It also calls window.performance.getEntries() to provide specific timing on every resource (script, image, stylesheet, etc.) included in the page load.

Server side

Uluru rolls all the data it collects up into one PUT request. The easiest way to collect Uluru data is to include a data collection REST endpoint in your existent web application (or, if you’re feeling clever, make your web proxy route Uluru requests to a specific Uluru logging server.

Alternatively, you could set the Access-Control-Allow-Origin header to allow the browser to make POST requests to a separate server you’ve spun up for this purpose.

Either way, what we’ve wound up doing is writing the Uluru data out to Splunk, and aggregating it there in interesting ways.


Here’s some of the data we were able to collect!

Page loads and Appdexes

One neat thing we didn’t have before is an easy way to count how many page loads our system saw, how many unique users we had actively using our system, or how many clients were logged in on a given day. When you start making changes to system performance, you start thinking about things differently when you consider the 1ms wait you just removed will be multiplied by 73,000 over the course of a day.

Appdex is an interesting measure of system speed. You select a goal speed (2 seconds on the left, 4 seconds on the right), and you count page loads. Every page load that took under the goal speed counts for 1. Every load that took greater than the goal speed but under twice the goal speed counts for .5, and the rest count for 0. You divide the counted page loads by the total page loads, and you get a number between 0 and 1 that gives you a decent metric for how happy or sad your users are.

One really interesting thing we saw from this, we found by looking at individual clients. One of our clients had a significantly lower Appdex than the rest. We did some digging, and found that a condition in their data made every JSP load a huge number of records from the database to generate a list they never used. We disabled that for them, and they got much happier without ever realizing they were sad!

Speed breakdown

This is a bit more boring, but it lets us know how many page loads are fast, acceptable, slow, or super slow. Comparing, e.g., last hour with last 7 days lets us see any system wide problems before our clients call in.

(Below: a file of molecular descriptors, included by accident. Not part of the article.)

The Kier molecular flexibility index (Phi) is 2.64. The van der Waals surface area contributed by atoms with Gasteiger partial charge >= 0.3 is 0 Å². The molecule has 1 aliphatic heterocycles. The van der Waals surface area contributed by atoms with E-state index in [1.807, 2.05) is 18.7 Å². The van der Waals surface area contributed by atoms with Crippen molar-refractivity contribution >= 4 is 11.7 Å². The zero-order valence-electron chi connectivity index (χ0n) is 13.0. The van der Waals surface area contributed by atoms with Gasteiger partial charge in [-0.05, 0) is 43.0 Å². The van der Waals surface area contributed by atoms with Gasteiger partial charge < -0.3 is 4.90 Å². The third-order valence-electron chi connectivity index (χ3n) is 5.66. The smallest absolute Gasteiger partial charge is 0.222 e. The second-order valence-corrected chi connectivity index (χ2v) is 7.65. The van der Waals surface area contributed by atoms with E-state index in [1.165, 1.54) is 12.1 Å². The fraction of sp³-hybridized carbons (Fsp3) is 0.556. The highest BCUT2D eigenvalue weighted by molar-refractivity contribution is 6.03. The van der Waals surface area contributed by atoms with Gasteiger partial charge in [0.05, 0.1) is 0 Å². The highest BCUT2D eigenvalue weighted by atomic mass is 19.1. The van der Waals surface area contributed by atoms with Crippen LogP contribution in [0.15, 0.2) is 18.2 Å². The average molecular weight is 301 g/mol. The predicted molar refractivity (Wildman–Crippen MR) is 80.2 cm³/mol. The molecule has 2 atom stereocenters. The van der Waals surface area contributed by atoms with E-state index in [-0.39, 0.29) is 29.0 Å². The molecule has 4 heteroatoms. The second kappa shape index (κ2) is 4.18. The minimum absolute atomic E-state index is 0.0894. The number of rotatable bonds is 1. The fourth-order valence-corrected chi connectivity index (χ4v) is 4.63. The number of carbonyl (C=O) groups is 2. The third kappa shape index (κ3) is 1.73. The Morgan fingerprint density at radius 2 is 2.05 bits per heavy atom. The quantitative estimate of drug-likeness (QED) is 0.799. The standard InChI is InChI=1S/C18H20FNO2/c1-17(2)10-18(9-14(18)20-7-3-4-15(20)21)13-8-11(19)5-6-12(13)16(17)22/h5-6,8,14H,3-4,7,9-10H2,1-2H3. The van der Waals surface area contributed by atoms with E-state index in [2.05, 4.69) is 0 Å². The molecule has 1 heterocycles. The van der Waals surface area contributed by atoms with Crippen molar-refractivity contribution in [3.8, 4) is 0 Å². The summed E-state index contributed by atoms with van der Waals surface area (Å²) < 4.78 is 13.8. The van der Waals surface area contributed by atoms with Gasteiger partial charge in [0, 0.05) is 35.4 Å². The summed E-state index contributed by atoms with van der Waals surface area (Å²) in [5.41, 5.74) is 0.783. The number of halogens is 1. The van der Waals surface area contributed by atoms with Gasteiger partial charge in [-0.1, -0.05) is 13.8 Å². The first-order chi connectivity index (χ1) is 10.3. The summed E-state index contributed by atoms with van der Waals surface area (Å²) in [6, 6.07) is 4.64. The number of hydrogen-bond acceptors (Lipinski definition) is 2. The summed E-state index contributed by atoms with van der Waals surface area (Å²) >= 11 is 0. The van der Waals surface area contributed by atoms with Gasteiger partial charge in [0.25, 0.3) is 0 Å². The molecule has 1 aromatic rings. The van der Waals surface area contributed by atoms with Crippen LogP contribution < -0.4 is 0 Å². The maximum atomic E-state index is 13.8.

Page load histograms

These let us know at a glance how our page loads are distributed. We could, for example, notice a bi-modal distribution. It wouldn’t affect our average or median scores, but it would be indicative of something fishy.

I once noticed a particular user sending back negative page load speeds. I investigated it for a little bit and decided it was just one of those weird things that happen when you rely on multiple sources of time.

Slow pages

This report gives us some neat insight into what’s been taking a long time to load. You look at each one, make sure it makes sense, and then use this graph to help prioritize your projects.

Time sinks

Likewise, just counting the total amount of time sunk into a resource is helpful. You might (much like we do) have a page that clients hit all the time. It might load in under two seconds, but if you can shave 10 % off of that, you’re saving 20 hours per week aggregated across all of your users.

You can get a lot of really interesting data from visualizations like this. Use these to help justify speed projects.

Further directions

Currently, the Uluru project includes some stub code for a generic REST endpoint. I want to flush this out into something that writes logs for splunkd or logstash, or forwards data to services like Sensu or Riemann.